In areas where flying drones is prohibited, drone enthusiasts can lobby to reverse such decisions. To bring the sport of drone hunting into the mainstream, people can organize small events in their neighborhoods to popularize the sport. Privacy concerns can be alleviated by organizing the sport in remote areas with sparse populations. Even in places where drones are legal, you may be required to register your drone with aviation authorities. There’s also need to market racing drones in areas where they are not popular. The following is a look at some of the products on the market.

ARRIS Mini 250 Racing Drone

It’s assembled BNF, which means you need to look for your own controller and battery before you can fly it. It’s 2205 2300KV motor gives it fantastic speed while its 700 TV Line camera captures quality videos with zero delay. The drone’s frame is manufactured using a carbon and fiber glass composite material, which makes it lightweight and durable for racing. You can easily modify this drone because it comes with standard wiring and connectors.

AKASO F250A Racing Drone

It’s perfect for beginners and hobbyists and it offers First Person View. Featuring a high definition 2MP camera with 5.8 GHz wireless transmission, you can enjoy real-time views directly on the transmitter’s LCD screen. It comes ready to race and completely built with an integrated 200W camera. It comes with a video transmitter and antenna. Powered by 2300KV motors, the drone comes with a flight controller and its modular design means you can change components damaged during races within no time. The flight controller, speed controllers, FPV transmitter, and receiver literally plug into an integrated printed circuit board, allowing the drone to be quickly built and repaired between races.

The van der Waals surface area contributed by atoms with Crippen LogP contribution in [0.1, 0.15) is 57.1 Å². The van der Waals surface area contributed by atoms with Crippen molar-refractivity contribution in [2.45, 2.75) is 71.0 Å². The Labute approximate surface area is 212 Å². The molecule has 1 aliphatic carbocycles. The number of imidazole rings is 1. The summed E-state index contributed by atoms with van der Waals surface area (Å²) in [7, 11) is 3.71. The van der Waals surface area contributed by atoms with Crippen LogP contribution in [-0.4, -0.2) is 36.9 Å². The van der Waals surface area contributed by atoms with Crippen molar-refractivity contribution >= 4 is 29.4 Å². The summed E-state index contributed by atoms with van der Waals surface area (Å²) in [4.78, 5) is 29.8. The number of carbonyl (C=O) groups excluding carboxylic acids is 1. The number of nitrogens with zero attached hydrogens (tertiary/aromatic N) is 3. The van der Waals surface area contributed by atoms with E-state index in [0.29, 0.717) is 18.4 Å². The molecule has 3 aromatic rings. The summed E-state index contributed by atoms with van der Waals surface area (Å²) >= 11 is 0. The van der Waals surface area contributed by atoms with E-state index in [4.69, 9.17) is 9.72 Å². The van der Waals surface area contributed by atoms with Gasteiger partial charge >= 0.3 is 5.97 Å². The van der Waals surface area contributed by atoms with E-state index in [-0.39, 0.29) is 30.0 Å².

ARRIS X-Speed Quadcopter Racer

This drone is assembled ready to fly and it comes with its own transmitter and receiver. It is well calibrated before being offered for sale and the angle of its FPV camera is adjustable by 0-30 degrees. The drone uses vibration damping plates to improve the video quality while making the frame less prone to damage during a crash. A high quality motor provides the drone with lightning speed. You need to buy a battery and charger before you can fly the drone.

We’ve learned that drone hunting started with racing enthusiasts and hobbyists meeting to share ideas. Drones are not welcome in some places but the solution is to let them loose in deserted areas such as forests and abandoned sites. After buying a drone, ensure that you have it registered with aviation authorities if that is the law. Always be on the lookout for drone hunting events in your local area, especially if they are organized by Mountain Dew and DR1 Racing. You can also follow the slogan that says, “drone hunting doesn’t exist until you do it,” to organize events in your area.